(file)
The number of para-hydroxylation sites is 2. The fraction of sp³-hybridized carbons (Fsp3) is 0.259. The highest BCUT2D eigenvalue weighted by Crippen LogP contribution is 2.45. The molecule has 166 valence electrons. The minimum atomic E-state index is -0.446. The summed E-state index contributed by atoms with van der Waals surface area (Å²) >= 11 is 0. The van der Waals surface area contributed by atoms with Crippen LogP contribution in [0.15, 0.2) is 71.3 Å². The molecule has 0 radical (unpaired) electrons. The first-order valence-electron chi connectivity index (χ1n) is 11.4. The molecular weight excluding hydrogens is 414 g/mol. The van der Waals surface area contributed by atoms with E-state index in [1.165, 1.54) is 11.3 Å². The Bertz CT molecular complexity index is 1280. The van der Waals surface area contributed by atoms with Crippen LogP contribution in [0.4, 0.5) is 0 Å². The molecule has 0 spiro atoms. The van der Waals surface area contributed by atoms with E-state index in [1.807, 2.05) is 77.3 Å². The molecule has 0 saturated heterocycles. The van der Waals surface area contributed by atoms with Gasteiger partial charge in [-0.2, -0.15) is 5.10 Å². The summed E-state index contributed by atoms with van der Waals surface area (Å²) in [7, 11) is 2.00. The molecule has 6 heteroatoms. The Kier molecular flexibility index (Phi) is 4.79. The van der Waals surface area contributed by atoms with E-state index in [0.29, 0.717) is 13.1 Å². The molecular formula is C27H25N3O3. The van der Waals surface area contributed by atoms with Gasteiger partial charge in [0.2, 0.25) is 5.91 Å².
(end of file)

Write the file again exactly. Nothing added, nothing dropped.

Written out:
The number of para-hydroxylation sites is 2. The fraction of sp³-hybridized carbons (Fsp3) is 0.259. The highest BCUT2D eigenvalue weighted by Crippen LogP contribution is 2.45. The molecule has 166 valence electrons. The minimum atomic E-state index is -0.446. The summed E-state index contributed by atoms with van der Waals surface area (Å²) >= 11 is 0. The van der Waals surface area contributed by atoms with Crippen LogP contribution in [0.15, 0.2) is 71.3 Å². The molecule has 0 radical (unpaired) electrons. The first-order valence-electron chi connectivity index (χ1n) is 11.4. The molecular weight excluding hydrogens is 414 g/mol. The van der Waals surface area contributed by atoms with E-state index in [1.165, 1.54) is 11.3 Å². The Bertz CT molecular complexity index is 1280. The van der Waals surface area contributed by atoms with Crippen LogP contribution in [0.4, 0.5) is 0 Å². The molecule has 0 spiro atoms. The van der Waals surface area contributed by atoms with E-state index in [1.807, 2.05) is 77.3 Å². The molecule has 0 saturated heterocycles. The van der Waals surface area contributed by atoms with Gasteiger partial charge in [-0.2, -0.15) is 5.10 Å². The summed E-state index contributed by atoms with van der Waals surface area (Å²) in [7, 11) is 2.00. The molecule has 6 heteroatoms. The Kier molecular flexibility index (Phi) is 4.79. The van der Waals surface area contributed by atoms with E-state index in [0.29, 0.717) is 13.1 Å². The molecular formula is C27H25N3O3. The van der Waals surface area contributed by atoms with Gasteiger partial charge in [0.2, 0.25) is 5.91 Å².